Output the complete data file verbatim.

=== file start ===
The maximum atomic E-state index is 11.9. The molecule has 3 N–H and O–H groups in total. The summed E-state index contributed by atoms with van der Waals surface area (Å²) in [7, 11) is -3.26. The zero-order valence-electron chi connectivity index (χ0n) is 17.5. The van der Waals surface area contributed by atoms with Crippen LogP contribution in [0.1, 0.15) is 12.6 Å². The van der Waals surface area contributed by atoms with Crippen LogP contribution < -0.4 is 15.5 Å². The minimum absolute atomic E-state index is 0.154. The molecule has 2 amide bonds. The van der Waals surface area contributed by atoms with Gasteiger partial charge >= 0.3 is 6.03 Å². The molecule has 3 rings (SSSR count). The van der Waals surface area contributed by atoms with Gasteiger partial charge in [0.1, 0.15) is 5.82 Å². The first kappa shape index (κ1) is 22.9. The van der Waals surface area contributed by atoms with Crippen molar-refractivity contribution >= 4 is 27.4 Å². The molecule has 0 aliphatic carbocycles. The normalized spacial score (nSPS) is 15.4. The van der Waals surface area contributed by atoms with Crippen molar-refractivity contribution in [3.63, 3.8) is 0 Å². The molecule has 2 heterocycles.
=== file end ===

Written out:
The maximum atomic E-state index is 11.9. The molecule has 3 N–H and O–H groups in total. The summed E-state index contributed by atoms with van der Waals surface area (Å²) in [7, 11) is -3.26. The zero-order valence-electron chi connectivity index (χ0n) is 17.5. The van der Waals surface area contributed by atoms with Crippen LogP contribution in [0.1, 0.15) is 12.6 Å². The van der Waals surface area contributed by atoms with Crippen LogP contribution < -0.4 is 15.5 Å². The minimum absolute atomic E-state index is 0.154. The molecule has 2 amide bonds. The van der Waals surface area contributed by atoms with Gasteiger partial charge >= 0.3 is 6.03 Å². The molecule has 3 rings (SSSR count). The van der Waals surface area contributed by atoms with Gasteiger partial charge in [0.1, 0.15) is 5.82 Å². The first kappa shape index (κ1) is 22.9. The van der Waals surface area contributed by atoms with Crippen molar-refractivity contribution >= 4 is 27.4 Å². The molecule has 0 aliphatic carbocycles. The normalized spacial score (nSPS) is 15.4. The van der Waals surface area contributed by atoms with Crippen molar-refractivity contribution in [3.63, 3.8) is 0 Å². The molecule has 2 heterocycles.